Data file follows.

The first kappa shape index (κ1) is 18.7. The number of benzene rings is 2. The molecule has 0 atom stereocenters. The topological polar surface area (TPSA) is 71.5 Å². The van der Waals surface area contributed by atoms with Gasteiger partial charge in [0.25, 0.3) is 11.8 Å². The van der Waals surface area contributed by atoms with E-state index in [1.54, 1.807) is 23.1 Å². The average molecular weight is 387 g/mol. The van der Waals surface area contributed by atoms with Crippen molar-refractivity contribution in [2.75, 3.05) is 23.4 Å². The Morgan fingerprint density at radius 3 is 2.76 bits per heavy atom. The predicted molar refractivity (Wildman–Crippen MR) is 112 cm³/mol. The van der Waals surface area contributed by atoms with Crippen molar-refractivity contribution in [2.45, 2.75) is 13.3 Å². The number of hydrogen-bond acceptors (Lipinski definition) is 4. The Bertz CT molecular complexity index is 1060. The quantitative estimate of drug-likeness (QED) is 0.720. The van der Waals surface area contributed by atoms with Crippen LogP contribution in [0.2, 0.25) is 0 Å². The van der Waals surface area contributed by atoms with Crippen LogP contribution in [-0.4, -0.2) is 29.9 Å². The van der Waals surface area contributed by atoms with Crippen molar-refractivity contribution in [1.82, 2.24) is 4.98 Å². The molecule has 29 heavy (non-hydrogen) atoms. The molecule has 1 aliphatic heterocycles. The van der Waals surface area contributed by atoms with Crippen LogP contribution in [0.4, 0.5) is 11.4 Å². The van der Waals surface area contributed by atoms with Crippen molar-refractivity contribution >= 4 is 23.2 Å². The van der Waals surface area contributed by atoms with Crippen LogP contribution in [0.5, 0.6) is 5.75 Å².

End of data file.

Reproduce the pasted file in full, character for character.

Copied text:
The first kappa shape index (κ1) is 18.7. The number of benzene rings is 2. The molecule has 0 atom stereocenters. The topological polar surface area (TPSA) is 71.5 Å². The van der Waals surface area contributed by atoms with Gasteiger partial charge in [0.25, 0.3) is 11.8 Å². The van der Waals surface area contributed by atoms with E-state index in [1.54, 1.807) is 23.1 Å². The average molecular weight is 387 g/mol. The van der Waals surface area contributed by atoms with Crippen molar-refractivity contribution in [2.75, 3.05) is 23.4 Å². The Morgan fingerprint density at radius 3 is 2.76 bits per heavy atom. The predicted molar refractivity (Wildman–Crippen MR) is 112 cm³/mol. The van der Waals surface area contributed by atoms with Crippen molar-refractivity contribution in [2.45, 2.75) is 13.3 Å². The number of hydrogen-bond acceptors (Lipinski definition) is 4. The Bertz CT molecular complexity index is 1060. The quantitative estimate of drug-likeness (QED) is 0.720. The van der Waals surface area contributed by atoms with Crippen LogP contribution in [0.2, 0.25) is 0 Å². The van der Waals surface area contributed by atoms with Crippen LogP contribution in [-0.4, -0.2) is 29.9 Å². The van der Waals surface area contributed by atoms with Crippen molar-refractivity contribution in [1.82, 2.24) is 4.98 Å². The molecule has 29 heavy (non-hydrogen) atoms. The molecule has 1 aliphatic heterocycles. The van der Waals surface area contributed by atoms with Crippen LogP contribution in [0.4, 0.5) is 11.4 Å². The van der Waals surface area contributed by atoms with Crippen molar-refractivity contribution >= 4 is 23.2 Å². The van der Waals surface area contributed by atoms with Crippen LogP contribution in [0.5, 0.6) is 5.75 Å².